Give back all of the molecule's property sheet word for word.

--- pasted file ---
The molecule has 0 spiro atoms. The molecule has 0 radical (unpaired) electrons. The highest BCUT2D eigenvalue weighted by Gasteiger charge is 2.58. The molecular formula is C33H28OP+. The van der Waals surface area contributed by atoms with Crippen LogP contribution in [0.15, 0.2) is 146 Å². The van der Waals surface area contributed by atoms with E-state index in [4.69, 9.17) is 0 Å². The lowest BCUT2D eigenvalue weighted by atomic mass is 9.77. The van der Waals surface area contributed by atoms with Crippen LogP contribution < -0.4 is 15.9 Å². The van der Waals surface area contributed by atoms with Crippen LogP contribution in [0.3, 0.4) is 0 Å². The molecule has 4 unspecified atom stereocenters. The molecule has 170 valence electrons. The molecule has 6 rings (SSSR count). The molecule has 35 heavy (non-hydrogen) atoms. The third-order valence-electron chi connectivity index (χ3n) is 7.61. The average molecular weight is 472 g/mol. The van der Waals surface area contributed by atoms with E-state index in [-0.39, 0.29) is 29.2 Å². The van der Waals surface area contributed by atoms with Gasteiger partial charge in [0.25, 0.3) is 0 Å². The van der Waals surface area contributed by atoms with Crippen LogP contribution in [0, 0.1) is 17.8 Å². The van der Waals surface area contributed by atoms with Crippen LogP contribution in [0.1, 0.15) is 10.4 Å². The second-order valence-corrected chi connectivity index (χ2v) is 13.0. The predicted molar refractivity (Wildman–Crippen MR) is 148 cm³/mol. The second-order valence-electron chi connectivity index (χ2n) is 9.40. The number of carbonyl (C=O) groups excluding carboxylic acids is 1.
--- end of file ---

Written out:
The molecule has 0 spiro atoms. The molecule has 0 radical (unpaired) electrons. The highest BCUT2D eigenvalue weighted by Gasteiger charge is 2.58. The molecular formula is C33H28OP+. The van der Waals surface area contributed by atoms with Crippen LogP contribution in [0.15, 0.2) is 146 Å². The van der Waals surface area contributed by atoms with E-state index in [4.69, 9.17) is 0 Å². The lowest BCUT2D eigenvalue weighted by atomic mass is 9.77. The van der Waals surface area contributed by atoms with Crippen LogP contribution < -0.4 is 15.9 Å². The van der Waals surface area contributed by atoms with Crippen LogP contribution in [0.3, 0.4) is 0 Å². The molecule has 4 unspecified atom stereocenters. The molecule has 170 valence electrons. The molecule has 6 rings (SSSR count). The molecule has 35 heavy (non-hydrogen) atoms. The third-order valence-electron chi connectivity index (χ3n) is 7.61. The average molecular weight is 472 g/mol. The van der Waals surface area contributed by atoms with E-state index in [-0.39, 0.29) is 29.2 Å². The van der Waals surface area contributed by atoms with Gasteiger partial charge in [0.25, 0.3) is 0 Å². The van der Waals surface area contributed by atoms with Crippen LogP contribution in [0, 0.1) is 17.8 Å². The van der Waals surface area contributed by atoms with Crippen LogP contribution in [0.1, 0.15) is 10.4 Å². The second-order valence-corrected chi connectivity index (χ2v) is 13.0. The predicted molar refractivity (Wildman–Crippen MR) is 148 cm³/mol. The second-order valence-electron chi connectivity index (χ2n) is 9.40. The number of carbonyl (C=O) groups excluding carboxylic acids is 1.